In Germany, STEC diagnosis is based on detection of Shiga toxins by immunoassays or their encoding genes by polymerase chain reaction, allowing for serogroup-independent identification of STEC. Subsequent culture isolation and serotyping is recommended but not mandatory and rarely performed in clinical laboratories. It is frequently performed by the German National Reference Center for bacterial enteric pathogens. The objective of our study was to quantify the age-adjusted risk of hospitalization and death separately for STEC serogroups, including O104 that caused a large outbreak in 2011 [34], and compare non-O157 serogroups with STEC O157 in Germany.


Data source

Data were extracted from Germany's national reporting database on infectious diseases, hosted by the Robert Koch Institute (RKI), Germany's federal level public health institute. In Germany, both serogroup-independent detection of STEC in stool and clinically diagnosed “enteropathic” (i.e., diarrhea-associated) HUS are reportable entities. For every notified person in Germany fulfilling the surveillance case definition (see below), a case report is filed by the local health department and transmitted (without name and address of the patient) electronically, via state health departments, to the RKI. The surveillance case definition for STEC gastroenteritis (without HUS) requires detection of Shiga toxin or their encoding genes from stool culture or detection of Shiga toxin genes from stool enrichment culture in a person with symptoms compatible with STEC-gastroenteritis, i.e., at least one of the following: diarrhea (three or more loose stools in a 24 hour period), abdominal cramps or vomiting. The case definition also includes persons with compatible clinical symptoms without laboratory-confirmation if they are epidemiologically linked to a laboratory-confirmed case (these cases represent <2%). The surveillance case-definition for HUS requires that two of the following three criteria are marked on the case report: hemolytic anemia, thrombocytopenia (platelet count ≤150,000/mm3), or acute renal dysfunction, defined as either oliguria (<500 ml/24 h), or proteinuria, or hematuria.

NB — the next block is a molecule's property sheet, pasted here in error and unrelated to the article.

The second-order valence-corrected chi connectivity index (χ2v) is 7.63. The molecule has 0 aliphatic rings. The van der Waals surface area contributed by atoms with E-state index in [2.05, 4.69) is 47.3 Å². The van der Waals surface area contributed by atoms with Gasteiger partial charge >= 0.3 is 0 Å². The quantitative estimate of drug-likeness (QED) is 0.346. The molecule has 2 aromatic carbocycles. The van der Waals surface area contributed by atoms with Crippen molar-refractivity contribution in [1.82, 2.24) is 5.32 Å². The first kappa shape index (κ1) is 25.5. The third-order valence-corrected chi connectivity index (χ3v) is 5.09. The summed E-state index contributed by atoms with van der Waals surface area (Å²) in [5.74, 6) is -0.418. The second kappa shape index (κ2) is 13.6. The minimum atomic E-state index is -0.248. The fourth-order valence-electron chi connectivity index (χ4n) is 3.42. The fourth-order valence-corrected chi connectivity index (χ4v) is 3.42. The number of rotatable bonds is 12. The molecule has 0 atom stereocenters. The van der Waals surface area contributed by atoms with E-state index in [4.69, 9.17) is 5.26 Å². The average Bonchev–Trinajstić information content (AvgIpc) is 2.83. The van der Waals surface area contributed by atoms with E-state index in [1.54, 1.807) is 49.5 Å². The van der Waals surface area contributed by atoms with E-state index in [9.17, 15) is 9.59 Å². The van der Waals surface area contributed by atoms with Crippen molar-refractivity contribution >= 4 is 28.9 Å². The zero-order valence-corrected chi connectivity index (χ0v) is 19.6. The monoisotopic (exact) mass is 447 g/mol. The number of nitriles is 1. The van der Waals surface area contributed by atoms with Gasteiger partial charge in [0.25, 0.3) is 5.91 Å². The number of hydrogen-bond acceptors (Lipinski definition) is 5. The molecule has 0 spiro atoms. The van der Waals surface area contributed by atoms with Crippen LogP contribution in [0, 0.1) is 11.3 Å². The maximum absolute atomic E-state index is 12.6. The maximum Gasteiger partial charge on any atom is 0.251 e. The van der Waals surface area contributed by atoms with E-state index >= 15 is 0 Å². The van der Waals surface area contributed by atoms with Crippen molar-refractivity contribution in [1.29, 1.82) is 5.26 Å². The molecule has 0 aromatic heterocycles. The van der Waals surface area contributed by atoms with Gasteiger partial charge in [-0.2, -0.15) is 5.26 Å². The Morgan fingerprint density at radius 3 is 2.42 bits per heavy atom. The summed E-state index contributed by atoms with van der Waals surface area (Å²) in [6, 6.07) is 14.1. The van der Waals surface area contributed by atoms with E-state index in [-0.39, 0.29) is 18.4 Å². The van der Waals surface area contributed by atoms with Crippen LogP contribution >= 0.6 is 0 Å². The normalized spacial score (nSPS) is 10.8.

An electronic case-report includes, among other entities, information on age, sex and county of residence, hospitalization, and death of the patient. Health departments are asked to mark the field for death if the infectious disease had contributed to the death. An email is sent to the local health department with the purpose of verifying such death notices and the assessment of a (co-)causal contribution of the infectious disease. In addition, the case-report includes the following dates: disease onset, diagnosis, reporting and, where applicable, hospitalization and death.

Study Design

We conducted a retrospective cohort study among patients with community-acquired gastroenteritis or HUS in whose stool STEC was detected, reported in Germany from January 2004 through December 2011 and for whom a report was transmitted to the RKI according to the surveillance definition. For HUS cases, evidence for an STEC infection could also be established by detecting anti-lipopolysacharide IgM antibodies against E. coli serogroups in blood.

We used two outcomes as a proxy for disease severity: reported hospitalization and death. Covariates besides STEC serogroup were cases' age, sex, region of residence, and season of infection. For descriptive analysis and for serogroup-specific analysis of hospitalization risks, the serogroup variable had the following categories: O157, O145, O128, O111, O104, O103, O91, O26 (the 8 most frequently reported O antigens), the group of all other detected serogroups (“other”), and the group of all cases without serogroup information (“unknown”). For a comparison of O157 with all “conventional” non-O157 STEC (i.e., all except O104), we additionally conducted an analysis with a recoded serogroup variable that combined all cases with a known serogroup, except O157 and O104, into one category. This coding was also used for analysis of serogroup-specific mortality risks. Age groups (<3 years, 3–9 years, 10–18 years, 19–40 years, 41–65 years, and >65 years) were generated based on nonlinear descriptive analysis using locally weighted regression (LOWESS, [35]), biological plausibility, and strata size. Information of cases' county of residence was aggregated to four German geographic regions of residence (North, East, South, West). Seasonality of disease was categorized into “spring” (calendar week [CW] 9–21), “summer” (CW 22–34), “fall” (CW 35–47), and “winter” (CW 48–8) generated from cases' reporting dates.

We excluded cases from all analyses if they had missing values in covariates (age, sex, residence) or the binary outcome variable. As it is impossible to assess risk of hospitalization in already hospitalized patients, we also excluded those with potentially hospital-acquired infection, i.e. if their date of admission to the hospital preceded the date of symptom onset by at least two days (the minimum incubation period for STEC O157). For hospitalized cases with missing date of symptom onset or hospitalization (n = 931), we conducted a single logistic imputation procedure, based on the relation between hospital-acquired STEC- infection and covariates (STEC-serogroup, age, sex, region of residence, and season of infection), to classify them as hospital-acquired or not.